By their nature, renewable energy projects look to take advantage of certain climactic conditions and correspondingly are increasingly being built in locations at risk of extreme weather events. Consequently, for owners of renewable energy assets, this results in more scrutiny over appropriate insurance policy terms and conditions, as insurers seek to mitigate the potential impact of natural catastrophe events and resultant claims activity. Accordingly, insurers are focusing more than ever on understanding these perils, analysing the likelihood of such events happening as well as the potential losses that may result.
We partnered with Berkshire Hathaway Speciality Insurance (BHSI) to understand insurers’ methodologies for underwriting natural catastrophe peril exposures and analyse the criteria that influences capital deployment and policy terms and conditions.
Modelling natural catastrophe perils
Every project site will have unique exposures to a variety of hazards, including the major perils of flooding and windstorm, and the so-called “secondary perils” of lightning, hail and bushfire. As such, underwriters require site-specific data to build a detailed understanding of a given project or location’s risk profile, including accurate and comprehensive location data to eliminate the possibility that natural catastrophe exposures which cross asset boundaries are not inadvertently missed due to the project spanning over several hundreds of hectares.
Natural catastrophe perils are typically low-frequency, high-impact events which can cause significant insured losses. Therefore, insurance companies invest considerable resources into understanding exposure to these perils so as to ensure adequate capitalisation for expected losses. Consequently, they make use of several different catastrophe models to quantify and understand the risk. Many of these models are based on historical data, which provides valuable insights into past events; however, there is a need to look beyond historical records which are typically too short to fully indicate localised hazards. This is especially true in Australia, where the low frequency of natural catastrophes mean historical data is sometimes insufficient in predicting potential future losses.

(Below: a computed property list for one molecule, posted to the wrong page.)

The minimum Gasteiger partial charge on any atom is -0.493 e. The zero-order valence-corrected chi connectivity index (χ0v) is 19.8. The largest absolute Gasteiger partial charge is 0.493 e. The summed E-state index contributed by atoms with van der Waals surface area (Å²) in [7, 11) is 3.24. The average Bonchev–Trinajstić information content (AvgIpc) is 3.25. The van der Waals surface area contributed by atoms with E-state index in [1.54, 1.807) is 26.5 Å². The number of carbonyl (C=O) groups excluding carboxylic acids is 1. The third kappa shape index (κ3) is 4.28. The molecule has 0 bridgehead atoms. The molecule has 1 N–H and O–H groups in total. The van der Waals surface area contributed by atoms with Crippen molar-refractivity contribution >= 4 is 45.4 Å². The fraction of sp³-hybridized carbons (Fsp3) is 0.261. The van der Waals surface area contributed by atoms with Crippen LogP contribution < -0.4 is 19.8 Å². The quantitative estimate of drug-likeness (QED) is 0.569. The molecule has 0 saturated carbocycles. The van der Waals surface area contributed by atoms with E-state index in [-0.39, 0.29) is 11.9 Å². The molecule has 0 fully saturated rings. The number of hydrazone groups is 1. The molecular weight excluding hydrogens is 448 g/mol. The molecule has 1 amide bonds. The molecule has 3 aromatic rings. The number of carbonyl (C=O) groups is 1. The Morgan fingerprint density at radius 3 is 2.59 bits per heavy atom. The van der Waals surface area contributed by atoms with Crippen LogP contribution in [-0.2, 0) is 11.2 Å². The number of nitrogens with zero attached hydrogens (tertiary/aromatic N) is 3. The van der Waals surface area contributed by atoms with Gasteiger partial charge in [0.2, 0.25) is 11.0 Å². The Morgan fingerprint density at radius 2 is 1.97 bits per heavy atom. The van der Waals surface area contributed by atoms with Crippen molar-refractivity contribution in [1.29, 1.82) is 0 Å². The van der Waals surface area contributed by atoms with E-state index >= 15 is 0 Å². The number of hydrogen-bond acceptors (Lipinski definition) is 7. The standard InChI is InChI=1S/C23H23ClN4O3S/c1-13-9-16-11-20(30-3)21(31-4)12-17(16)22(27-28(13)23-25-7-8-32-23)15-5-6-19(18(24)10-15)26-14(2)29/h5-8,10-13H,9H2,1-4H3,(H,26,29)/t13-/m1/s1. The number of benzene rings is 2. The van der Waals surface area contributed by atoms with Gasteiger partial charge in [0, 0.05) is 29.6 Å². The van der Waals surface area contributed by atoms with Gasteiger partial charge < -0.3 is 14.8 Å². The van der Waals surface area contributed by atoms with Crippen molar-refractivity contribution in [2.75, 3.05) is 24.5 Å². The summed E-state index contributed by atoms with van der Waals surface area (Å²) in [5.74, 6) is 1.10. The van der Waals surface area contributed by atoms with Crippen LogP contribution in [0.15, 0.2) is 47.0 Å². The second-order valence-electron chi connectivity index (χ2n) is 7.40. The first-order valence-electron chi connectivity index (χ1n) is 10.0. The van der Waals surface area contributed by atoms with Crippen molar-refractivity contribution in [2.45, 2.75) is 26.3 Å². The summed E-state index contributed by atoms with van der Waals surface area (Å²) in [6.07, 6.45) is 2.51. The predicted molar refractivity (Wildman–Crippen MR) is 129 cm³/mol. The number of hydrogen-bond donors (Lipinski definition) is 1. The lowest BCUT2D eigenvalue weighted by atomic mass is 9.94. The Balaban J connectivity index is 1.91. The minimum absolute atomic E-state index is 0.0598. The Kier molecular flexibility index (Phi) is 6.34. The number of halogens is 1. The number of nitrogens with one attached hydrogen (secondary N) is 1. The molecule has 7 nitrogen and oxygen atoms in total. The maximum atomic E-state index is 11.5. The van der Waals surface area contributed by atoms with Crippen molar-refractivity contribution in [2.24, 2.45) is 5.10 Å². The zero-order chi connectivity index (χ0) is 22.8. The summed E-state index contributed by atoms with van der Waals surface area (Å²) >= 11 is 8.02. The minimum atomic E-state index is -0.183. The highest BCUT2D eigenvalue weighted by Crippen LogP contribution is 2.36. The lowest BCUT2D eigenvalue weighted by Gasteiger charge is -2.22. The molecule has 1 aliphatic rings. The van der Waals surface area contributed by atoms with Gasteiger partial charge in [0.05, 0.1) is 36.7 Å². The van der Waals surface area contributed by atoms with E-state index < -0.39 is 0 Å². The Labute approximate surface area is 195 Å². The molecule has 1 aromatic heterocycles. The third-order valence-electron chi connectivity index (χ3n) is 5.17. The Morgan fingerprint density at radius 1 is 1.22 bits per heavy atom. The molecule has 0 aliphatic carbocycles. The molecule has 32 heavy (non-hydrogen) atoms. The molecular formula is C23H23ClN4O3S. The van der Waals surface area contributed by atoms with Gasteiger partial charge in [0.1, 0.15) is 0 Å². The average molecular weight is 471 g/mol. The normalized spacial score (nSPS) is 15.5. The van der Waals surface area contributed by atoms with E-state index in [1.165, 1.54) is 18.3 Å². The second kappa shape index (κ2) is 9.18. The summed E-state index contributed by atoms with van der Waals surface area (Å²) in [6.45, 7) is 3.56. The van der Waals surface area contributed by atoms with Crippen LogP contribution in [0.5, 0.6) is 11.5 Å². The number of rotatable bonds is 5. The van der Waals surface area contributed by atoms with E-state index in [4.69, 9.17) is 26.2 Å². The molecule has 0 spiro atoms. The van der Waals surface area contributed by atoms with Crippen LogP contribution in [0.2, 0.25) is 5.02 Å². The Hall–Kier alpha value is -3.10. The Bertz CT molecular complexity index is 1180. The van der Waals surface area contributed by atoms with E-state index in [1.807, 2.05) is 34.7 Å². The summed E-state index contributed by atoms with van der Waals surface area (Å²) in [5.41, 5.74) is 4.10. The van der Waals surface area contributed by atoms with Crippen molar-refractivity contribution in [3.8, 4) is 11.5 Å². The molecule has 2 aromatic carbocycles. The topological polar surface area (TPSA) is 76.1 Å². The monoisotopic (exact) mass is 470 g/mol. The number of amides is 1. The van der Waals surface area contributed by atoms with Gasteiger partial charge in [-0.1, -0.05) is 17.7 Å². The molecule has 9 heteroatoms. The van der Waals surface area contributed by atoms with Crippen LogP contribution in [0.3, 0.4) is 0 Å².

An often-cited example is the hail damage to a large proportion of photovoltaic (PV) modules at the 178-megawatt Midway Solar Project in Texas in May 2019. From a natural hazard perspective, the magnitude and intensity of the hail was well within expectations but since the area is largely unpopulated there was a lack of historical data regarding building or other asset damage. The insured losses reached US$70 million with losses arising from damaged PV modules and undamaged PV modules that had suffered “micro-cracking”. As a result of the hailstorm, insurers specialising in the renewable energy sector have sought to adjust their underwriting criteria to mitigate the impact of these unexpected events by virtue of specific coverage restrictions.
In the case of the Texas solar project, historical-based modelling was not sufficient to predict the impact of such an event. In contrast, using probabilistic models enables insurers to better account for the impact of future events. A probabilistic methodology looks beyond historical data, considering all realistic possibilities that could occur within a set timeframe. It’s a robust approach that quantifies the likelihood of an event happening in a certain year, as well as the ramifications of such an event.